So then, these stories demonstrate wrath as divine consent; as God removing his hand and allowing sin to do what sin does: corrupt, destroy, kill, envelop in on itself. He does this reluctantly and with sorrow, but it must be done. He allows the “no” of man’s sin to have its effect. Hell then must be understood as the final “no” to God. It is life without God. It is the eternal sorrow of having at last outrun God. It is living autonomously, without the divine life and love, collapsing in on the self forever and ever.

Now, as we end, on to the atonement. To continue from my last post, given this biblical definition of wrath, we may say in a qualified sense that Jesus experienced wrath. Christ lovingly, voluntarily, entered into our fallen state and into the effects of death by the incarnation, and was consequently cut off from life at the cross. The Father is said to have given up “his only begotten Son” (John 3:16) to the powers of this age; and he did not intervene to save him (as he did when Abraham was about to sacrifice his only son). He removed his hand of protection and allowed his Son to be enveloped by the deluge of sin and evil; he allowed his Son to experience Israel’s exile; he allowed his Son experience the full corruption and death of the adamic state of affairs. He became a curse for us and with us; he completely united himself to our sufferings. And, if you wish to call that penal substitution, well, then OK.

But — and this must be emphasized — even though we may say that Jesus experienced wrath, we may not say that the Father was ever against the Son, or that the Father vented his anger on the Son. In fact, even while the Son experienced this divine-giving-up by the Father, the Father was with him by the Holy Spirit; and pleased with him, rejoicing in the cross-event. And why? Because in the cross, Christ gave himself in an act of selfless love; of love for man and for God, and in so doing, fulfilled the whole of the law. This made the Father exceedingly glad because in giving himself in love, Christ was embodying, fulfilling, completing the Torah. His self-sacrifice of love was what the Torah demanded, and subsequently what merited our salvation! It was the obedience and love that the Father always wanted!

In fact — and this is important — while the world was against Christ, murdering him, hating him, finding him guilty, the Father saw in him justice and goodness and perfect agape love because of his solidarity with our death. And because of that very justice and righteousness and innocence, the Father is said to have pronounced him innocent and just, and thus vindicated and raised him up in glory. The resurrection means principally that the Father pronounced a verdict of innocent, and in pronouncing this innocence, the Father delivered him from death. Taken a level deeper, by our union with Christ, we are said to participate in Christ’s vindication and resurrection. This is how Christ is said to have merited our salvation.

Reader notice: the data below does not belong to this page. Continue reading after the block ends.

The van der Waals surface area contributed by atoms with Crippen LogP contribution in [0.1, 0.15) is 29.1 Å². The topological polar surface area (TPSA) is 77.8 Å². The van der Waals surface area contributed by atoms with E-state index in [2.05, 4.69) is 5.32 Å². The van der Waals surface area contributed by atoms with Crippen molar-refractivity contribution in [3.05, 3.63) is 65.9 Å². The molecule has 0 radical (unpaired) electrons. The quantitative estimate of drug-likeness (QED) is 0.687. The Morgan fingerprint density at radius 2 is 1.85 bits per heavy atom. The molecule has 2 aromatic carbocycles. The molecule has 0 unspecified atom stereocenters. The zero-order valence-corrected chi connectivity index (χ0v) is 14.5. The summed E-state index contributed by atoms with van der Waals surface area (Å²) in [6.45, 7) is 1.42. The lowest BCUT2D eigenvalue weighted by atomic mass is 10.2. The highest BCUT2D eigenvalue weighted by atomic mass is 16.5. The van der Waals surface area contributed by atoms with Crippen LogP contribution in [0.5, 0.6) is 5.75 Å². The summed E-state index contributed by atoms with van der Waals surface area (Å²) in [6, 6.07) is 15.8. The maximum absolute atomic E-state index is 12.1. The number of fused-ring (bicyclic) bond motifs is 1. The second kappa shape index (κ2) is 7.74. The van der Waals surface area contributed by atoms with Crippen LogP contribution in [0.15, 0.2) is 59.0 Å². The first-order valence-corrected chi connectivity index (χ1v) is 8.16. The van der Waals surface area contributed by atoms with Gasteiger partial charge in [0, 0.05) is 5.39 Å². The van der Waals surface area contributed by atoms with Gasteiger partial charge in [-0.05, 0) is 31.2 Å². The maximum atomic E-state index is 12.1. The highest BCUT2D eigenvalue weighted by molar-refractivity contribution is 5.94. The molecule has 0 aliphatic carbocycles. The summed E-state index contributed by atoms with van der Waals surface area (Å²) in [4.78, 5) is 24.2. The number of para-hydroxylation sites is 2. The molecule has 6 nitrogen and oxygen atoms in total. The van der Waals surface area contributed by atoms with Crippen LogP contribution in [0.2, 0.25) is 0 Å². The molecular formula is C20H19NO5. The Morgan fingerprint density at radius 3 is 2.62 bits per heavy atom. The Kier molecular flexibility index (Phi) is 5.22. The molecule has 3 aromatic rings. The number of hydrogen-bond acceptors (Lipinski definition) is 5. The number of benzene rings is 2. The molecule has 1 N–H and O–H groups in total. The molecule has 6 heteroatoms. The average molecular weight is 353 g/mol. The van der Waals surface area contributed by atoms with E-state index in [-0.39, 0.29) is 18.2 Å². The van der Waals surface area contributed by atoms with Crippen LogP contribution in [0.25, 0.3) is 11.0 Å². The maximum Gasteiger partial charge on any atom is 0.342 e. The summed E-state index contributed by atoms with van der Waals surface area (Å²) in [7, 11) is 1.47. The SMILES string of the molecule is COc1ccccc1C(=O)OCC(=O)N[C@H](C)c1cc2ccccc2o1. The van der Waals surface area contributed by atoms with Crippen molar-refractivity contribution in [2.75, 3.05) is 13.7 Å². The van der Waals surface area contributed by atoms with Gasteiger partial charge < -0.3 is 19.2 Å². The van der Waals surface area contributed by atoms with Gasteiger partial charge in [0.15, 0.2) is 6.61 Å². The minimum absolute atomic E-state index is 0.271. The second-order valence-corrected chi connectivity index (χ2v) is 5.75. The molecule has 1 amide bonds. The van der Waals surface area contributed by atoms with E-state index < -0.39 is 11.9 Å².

In this paradoxical way, the cross is both a place of divine-giving-up and a divine-filling-up. In the cross Christ at once united himself with our death and filled our death with his love. In my next post I will consider the doctrine of theosis from the fathers.


Thomas Aquinas: His Life and Contribution

I am studying the life and works of Thomas Aquinas for a history class I’m taking. So I figured I would do a few posts on Aquinas’ life and works. In this post I want to consider Thomas Aquinas’ life and contribution to the church.

First, who was Thomas Aquinas? Aquinas was born in the 13th century, in 1225, near the town of Aquino — hence he was named Thomas of Aquino, or Aquinas. Aquinas was born into a wealthy royal family. Taylor Marshall tells us,

His father was the Count of Aquino and his mother was the Countess of Theate. This noble bloodline related Thomas to the Hohenstaufen dynasty of the Holy Roman Empire — a dynasty that includes the infamous Emperor Frederick Barbarossa. (Thomas Aquinas in 50 Pages, 3)

We also know that one of Aquinas’ relatives was the Roman Emperor. Because of his noble birth, his parents had planned to make him Abbot over the monastery in Monte Cassino. Marshall tells us that this monastic house was considered “the motherhouse of medieval monasticism…To be the Abbot of Monte Cassino was to reign as a prince” (Thomas Aquinas in 50 pages, 3).